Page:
• Richie

          Tony Dorsett had more career fumbles than TDs.

          I thought maybe you made a mistake.

          Of the top-100 running backs (by career rushing TD), there are 14 who had more fumbles than TD:
          Ollie Matson* -26
          Hugh McElhenny* -19
          Wendell Tyler -14
          Tony Dorsett* -13
          Freeman McNeil -7
          James Wilder -7
          Abner Haynes -6
          Sam Cunningham -6
          John David Crow -6
          Donny Anderson -5
          Bill Brown -4
          James Brooks -2
          O.J. Simpson* -1
          Calvin Hill -1

          It’s so weird how certain stats in the NFL have more “fame” than others. Fumbles are rarely discussed. (both in terms of recoveries and lost). Yet, interceptions are much more widely known (again, on both sides of the ball).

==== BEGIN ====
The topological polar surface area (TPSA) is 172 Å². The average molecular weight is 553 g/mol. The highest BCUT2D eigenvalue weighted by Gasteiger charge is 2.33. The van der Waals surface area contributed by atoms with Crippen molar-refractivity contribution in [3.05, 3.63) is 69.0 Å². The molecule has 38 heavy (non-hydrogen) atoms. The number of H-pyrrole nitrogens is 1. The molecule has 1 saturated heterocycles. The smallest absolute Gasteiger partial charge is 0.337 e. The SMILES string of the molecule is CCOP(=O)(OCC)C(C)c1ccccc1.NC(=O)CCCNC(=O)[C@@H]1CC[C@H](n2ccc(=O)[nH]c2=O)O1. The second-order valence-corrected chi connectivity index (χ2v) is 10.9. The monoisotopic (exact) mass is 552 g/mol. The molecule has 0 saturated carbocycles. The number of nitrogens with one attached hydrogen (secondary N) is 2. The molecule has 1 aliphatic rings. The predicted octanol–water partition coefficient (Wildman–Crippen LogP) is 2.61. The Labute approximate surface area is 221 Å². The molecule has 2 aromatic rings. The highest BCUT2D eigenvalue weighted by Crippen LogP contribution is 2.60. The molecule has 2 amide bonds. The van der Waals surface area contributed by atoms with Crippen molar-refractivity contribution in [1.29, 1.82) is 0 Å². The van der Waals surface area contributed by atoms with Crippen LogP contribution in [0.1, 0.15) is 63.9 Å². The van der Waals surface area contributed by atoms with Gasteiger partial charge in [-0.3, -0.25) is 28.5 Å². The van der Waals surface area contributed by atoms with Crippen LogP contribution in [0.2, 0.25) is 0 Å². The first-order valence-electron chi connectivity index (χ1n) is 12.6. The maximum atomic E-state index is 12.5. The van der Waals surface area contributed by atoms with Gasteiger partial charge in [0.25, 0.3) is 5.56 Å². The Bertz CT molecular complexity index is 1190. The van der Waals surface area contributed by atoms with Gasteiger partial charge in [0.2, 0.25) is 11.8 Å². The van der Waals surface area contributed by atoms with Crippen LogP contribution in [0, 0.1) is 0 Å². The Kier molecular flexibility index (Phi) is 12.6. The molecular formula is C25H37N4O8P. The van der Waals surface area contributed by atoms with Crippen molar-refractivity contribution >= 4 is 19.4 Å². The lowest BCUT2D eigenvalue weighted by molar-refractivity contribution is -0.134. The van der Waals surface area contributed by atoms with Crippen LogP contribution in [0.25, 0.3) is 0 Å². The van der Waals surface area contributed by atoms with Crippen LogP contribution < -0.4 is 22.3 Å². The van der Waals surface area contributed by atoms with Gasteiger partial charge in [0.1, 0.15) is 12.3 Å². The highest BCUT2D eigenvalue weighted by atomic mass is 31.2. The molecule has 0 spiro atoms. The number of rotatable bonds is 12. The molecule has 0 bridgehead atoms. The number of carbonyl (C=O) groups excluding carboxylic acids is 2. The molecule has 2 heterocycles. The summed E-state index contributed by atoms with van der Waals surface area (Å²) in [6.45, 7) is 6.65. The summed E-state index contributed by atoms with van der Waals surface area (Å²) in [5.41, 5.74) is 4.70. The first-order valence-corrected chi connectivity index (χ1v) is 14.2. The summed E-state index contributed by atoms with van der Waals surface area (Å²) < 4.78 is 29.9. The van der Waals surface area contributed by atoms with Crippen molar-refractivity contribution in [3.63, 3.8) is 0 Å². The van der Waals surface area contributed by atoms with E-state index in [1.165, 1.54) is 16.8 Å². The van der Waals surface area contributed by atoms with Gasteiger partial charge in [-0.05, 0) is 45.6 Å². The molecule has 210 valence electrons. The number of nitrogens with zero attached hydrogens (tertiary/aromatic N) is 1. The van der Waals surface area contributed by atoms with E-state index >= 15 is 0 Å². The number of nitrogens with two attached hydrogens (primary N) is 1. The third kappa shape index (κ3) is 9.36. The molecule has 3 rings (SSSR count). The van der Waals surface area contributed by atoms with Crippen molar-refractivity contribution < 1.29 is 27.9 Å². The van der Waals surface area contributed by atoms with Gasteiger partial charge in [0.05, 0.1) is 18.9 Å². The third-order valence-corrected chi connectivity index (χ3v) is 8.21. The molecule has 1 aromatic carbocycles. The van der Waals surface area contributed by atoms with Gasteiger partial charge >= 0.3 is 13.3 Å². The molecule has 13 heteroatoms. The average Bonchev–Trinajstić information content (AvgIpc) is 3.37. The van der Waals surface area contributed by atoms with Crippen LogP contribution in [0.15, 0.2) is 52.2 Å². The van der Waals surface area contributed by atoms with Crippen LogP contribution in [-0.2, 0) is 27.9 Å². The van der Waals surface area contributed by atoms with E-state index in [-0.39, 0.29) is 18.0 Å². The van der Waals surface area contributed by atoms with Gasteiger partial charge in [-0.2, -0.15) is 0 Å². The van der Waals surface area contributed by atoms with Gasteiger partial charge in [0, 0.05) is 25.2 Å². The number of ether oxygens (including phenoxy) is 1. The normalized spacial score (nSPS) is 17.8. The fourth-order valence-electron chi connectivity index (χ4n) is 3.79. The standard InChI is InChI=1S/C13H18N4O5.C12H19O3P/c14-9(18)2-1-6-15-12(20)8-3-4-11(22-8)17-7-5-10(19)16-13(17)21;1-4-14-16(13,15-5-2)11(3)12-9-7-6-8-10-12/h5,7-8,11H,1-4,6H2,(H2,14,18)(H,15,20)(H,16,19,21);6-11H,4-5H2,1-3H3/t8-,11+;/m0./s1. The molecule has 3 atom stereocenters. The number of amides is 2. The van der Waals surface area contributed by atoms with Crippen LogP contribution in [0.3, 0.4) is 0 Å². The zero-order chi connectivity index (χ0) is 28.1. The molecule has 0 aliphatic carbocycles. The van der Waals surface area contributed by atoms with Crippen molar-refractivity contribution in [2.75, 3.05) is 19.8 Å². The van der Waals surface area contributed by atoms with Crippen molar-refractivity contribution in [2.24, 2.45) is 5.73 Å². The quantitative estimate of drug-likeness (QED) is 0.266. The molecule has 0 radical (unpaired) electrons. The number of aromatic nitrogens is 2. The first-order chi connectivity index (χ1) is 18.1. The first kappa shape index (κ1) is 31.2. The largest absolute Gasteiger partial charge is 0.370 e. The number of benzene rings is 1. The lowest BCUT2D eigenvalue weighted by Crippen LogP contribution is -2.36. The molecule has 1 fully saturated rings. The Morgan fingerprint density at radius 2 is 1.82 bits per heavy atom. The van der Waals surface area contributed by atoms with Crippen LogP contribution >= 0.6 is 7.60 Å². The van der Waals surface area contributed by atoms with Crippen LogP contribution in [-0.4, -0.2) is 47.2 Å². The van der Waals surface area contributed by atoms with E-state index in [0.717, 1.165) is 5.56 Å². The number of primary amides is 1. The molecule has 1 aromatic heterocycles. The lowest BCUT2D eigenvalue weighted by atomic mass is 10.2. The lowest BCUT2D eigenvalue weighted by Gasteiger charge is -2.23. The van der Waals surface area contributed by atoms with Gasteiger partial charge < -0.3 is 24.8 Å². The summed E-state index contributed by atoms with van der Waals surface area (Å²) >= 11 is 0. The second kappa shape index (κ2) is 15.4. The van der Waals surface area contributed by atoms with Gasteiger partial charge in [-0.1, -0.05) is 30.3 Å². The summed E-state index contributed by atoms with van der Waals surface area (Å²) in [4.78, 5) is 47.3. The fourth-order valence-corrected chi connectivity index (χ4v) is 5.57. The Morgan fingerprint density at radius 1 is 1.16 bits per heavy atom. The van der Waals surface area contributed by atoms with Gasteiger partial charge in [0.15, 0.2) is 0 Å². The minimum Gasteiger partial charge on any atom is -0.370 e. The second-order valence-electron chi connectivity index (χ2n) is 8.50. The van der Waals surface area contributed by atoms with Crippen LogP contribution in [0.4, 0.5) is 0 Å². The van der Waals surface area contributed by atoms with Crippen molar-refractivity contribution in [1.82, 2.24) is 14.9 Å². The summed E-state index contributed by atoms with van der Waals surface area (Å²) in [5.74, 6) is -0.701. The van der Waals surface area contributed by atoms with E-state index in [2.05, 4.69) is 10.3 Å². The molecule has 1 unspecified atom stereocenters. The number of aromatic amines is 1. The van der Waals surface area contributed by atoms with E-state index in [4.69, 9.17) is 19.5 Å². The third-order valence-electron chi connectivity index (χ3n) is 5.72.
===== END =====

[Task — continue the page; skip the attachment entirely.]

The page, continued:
And didn’t we determine that fumbles are generally more costly than interceptions, since they likely result in better field position for the defense?

          Why don’t we mock guys for having a negative TD-Fum ratio like we do TD-Int ratio for QB’s?

          The last guy to have double-digit rushing TD’s and have MORE fumbles than TD’s that season was Eric Dickerson in 1986. He was also negative in 1989. In his great 1984 season he was break-even at 14 of each. Yet, he managed to finish +14 for his career.

          Here are the biggest offending seasons since the merger (minimum 10 fumbles):
          Terry Metcalf 1974 -8
          Carl Garrett 1973 -8
          Wendell Tyler 1984 -6
          Tony Dorsett* 1984 -6
          Sam Cunningham 1975 -6
          Marcus Allen* 1983 -5
          Ottis Anderson 1983 -5
          Franco Harris* 1983 -5
          Joe Cribbs 1980 -5